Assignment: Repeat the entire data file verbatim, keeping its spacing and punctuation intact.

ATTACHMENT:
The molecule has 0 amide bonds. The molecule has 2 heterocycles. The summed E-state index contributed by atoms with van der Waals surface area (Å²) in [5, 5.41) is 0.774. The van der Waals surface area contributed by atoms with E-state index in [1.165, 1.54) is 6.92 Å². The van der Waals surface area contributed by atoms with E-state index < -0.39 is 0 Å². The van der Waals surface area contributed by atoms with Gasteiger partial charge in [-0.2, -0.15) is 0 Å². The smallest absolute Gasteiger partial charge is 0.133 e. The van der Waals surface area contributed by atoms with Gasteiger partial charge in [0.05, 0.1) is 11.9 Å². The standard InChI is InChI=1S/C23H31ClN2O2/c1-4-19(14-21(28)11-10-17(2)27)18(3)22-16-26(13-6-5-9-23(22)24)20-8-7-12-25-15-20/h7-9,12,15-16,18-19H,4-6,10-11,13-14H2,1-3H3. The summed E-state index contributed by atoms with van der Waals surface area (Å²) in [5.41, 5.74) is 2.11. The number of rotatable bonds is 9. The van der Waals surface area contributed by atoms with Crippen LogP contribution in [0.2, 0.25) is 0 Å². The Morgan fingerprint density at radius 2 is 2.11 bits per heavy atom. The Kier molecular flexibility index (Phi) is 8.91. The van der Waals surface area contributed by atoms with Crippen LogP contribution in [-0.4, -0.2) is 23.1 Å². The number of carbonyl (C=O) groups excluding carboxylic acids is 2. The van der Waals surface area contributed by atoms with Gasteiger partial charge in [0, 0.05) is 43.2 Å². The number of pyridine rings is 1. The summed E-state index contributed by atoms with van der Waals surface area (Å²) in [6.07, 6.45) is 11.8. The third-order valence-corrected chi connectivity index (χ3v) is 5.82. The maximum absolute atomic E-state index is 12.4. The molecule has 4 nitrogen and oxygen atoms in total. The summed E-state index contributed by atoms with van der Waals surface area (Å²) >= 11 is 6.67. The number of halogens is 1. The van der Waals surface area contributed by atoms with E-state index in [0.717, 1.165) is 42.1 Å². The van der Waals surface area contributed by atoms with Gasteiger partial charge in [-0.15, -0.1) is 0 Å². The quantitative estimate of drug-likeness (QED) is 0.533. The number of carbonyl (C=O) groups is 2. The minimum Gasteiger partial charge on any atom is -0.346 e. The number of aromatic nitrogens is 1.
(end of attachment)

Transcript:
The molecule has 0 amide bonds. The molecule has 2 heterocycles. The summed E-state index contributed by atoms with van der Waals surface area (Å²) in [5, 5.41) is 0.774. The van der Waals surface area contributed by atoms with E-state index in [1.165, 1.54) is 6.92 Å². The van der Waals surface area contributed by atoms with E-state index < -0.39 is 0 Å². The van der Waals surface area contributed by atoms with Gasteiger partial charge in [-0.2, -0.15) is 0 Å². The smallest absolute Gasteiger partial charge is 0.133 e. The van der Waals surface area contributed by atoms with Gasteiger partial charge in [0.05, 0.1) is 11.9 Å². The standard InChI is InChI=1S/C23H31ClN2O2/c1-4-19(14-21(28)11-10-17(2)27)18(3)22-16-26(13-6-5-9-23(22)24)20-8-7-12-25-15-20/h7-9,12,15-16,18-19H,4-6,10-11,13-14H2,1-3H3. The summed E-state index contributed by atoms with van der Waals surface area (Å²) in [5.41, 5.74) is 2.11. The number of rotatable bonds is 9. The van der Waals surface area contributed by atoms with Crippen LogP contribution in [0.2, 0.25) is 0 Å². The Morgan fingerprint density at radius 2 is 2.11 bits per heavy atom. The Kier molecular flexibility index (Phi) is 8.91. The van der Waals surface area contributed by atoms with Crippen LogP contribution in [-0.4, -0.2) is 23.1 Å². The number of carbonyl (C=O) groups excluding carboxylic acids is 2. The van der Waals surface area contributed by atoms with Gasteiger partial charge in [0, 0.05) is 43.2 Å². The number of pyridine rings is 1. The summed E-state index contributed by atoms with van der Waals surface area (Å²) in [6.07, 6.45) is 11.8. The third-order valence-corrected chi connectivity index (χ3v) is 5.82. The maximum absolute atomic E-state index is 12.4. The molecule has 4 nitrogen and oxygen atoms in total. The summed E-state index contributed by atoms with van der Waals surface area (Å²) >= 11 is 6.67. The number of halogens is 1. The van der Waals surface area contributed by atoms with E-state index in [0.717, 1.165) is 42.1 Å². The van der Waals surface area contributed by atoms with Gasteiger partial charge in [-0.15, -0.1) is 0 Å². The quantitative estimate of drug-likeness (QED) is 0.533. The number of carbonyl (C=O) groups is 2. The minimum Gasteiger partial charge on any atom is -0.346 e. The number of aromatic nitrogens is 1.